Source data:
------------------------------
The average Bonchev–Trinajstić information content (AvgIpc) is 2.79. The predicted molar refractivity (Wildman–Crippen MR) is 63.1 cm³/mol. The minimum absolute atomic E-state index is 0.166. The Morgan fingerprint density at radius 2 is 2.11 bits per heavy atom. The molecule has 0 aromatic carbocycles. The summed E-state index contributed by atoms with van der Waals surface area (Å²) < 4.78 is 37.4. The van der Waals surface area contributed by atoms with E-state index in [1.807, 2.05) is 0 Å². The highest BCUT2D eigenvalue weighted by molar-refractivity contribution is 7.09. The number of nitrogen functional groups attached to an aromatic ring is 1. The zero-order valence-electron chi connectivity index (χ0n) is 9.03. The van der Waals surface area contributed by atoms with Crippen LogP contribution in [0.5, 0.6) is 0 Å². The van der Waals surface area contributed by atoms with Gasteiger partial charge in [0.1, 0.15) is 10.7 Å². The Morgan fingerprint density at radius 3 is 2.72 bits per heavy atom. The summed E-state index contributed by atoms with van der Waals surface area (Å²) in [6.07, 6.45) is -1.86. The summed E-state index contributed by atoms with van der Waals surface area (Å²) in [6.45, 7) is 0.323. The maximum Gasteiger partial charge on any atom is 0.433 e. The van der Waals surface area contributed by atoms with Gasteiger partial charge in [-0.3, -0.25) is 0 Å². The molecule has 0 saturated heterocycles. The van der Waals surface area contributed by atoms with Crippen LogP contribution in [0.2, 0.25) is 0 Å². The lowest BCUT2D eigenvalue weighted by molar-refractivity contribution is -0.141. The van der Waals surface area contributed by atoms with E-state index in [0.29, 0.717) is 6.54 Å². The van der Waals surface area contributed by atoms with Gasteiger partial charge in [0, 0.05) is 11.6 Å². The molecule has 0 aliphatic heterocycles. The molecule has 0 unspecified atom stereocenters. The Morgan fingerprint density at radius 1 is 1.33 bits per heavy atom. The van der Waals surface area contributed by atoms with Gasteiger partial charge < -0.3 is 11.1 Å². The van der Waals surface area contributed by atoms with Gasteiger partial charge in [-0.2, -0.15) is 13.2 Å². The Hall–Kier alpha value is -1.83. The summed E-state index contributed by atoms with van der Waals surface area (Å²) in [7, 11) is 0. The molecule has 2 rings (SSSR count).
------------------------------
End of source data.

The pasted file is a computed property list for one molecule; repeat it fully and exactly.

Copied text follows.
The average Bonchev–Trinajstić information content (AvgIpc) is 2.79. The predicted molar refractivity (Wildman–Crippen MR) is 63.1 cm³/mol. The minimum absolute atomic E-state index is 0.166. The Morgan fingerprint density at radius 2 is 2.11 bits per heavy atom. The molecule has 0 aromatic carbocycles. The summed E-state index contributed by atoms with van der Waals surface area (Å²) < 4.78 is 37.4. The van der Waals surface area contributed by atoms with E-state index in [1.807, 2.05) is 0 Å². The highest BCUT2D eigenvalue weighted by molar-refractivity contribution is 7.09. The number of nitrogen functional groups attached to an aromatic ring is 1. The zero-order valence-electron chi connectivity index (χ0n) is 9.03. The van der Waals surface area contributed by atoms with Crippen LogP contribution in [0.5, 0.6) is 0 Å². The van der Waals surface area contributed by atoms with Gasteiger partial charge in [0.1, 0.15) is 10.7 Å². The Morgan fingerprint density at radius 3 is 2.72 bits per heavy atom. The summed E-state index contributed by atoms with van der Waals surface area (Å²) in [6.07, 6.45) is -1.86. The summed E-state index contributed by atoms with van der Waals surface area (Å²) in [6.45, 7) is 0.323. The maximum Gasteiger partial charge on any atom is 0.433 e. The van der Waals surface area contributed by atoms with Gasteiger partial charge in [-0.3, -0.25) is 0 Å². The molecule has 0 saturated heterocycles. The van der Waals surface area contributed by atoms with Crippen LogP contribution in [0.2, 0.25) is 0 Å². The lowest BCUT2D eigenvalue weighted by molar-refractivity contribution is -0.141. The van der Waals surface area contributed by atoms with E-state index in [0.29, 0.717) is 6.54 Å². The van der Waals surface area contributed by atoms with Gasteiger partial charge in [0, 0.05) is 11.6 Å². The molecule has 0 aliphatic heterocycles. The molecule has 0 unspecified atom stereocenters. The Morgan fingerprint density at radius 1 is 1.33 bits per heavy atom. The van der Waals surface area contributed by atoms with Gasteiger partial charge < -0.3 is 11.1 Å². The van der Waals surface area contributed by atoms with Gasteiger partial charge in [-0.2, -0.15) is 13.2 Å². The Hall–Kier alpha value is -1.83. The summed E-state index contributed by atoms with van der Waals surface area (Å²) in [7, 11) is 0. The molecule has 2 rings (SSSR count).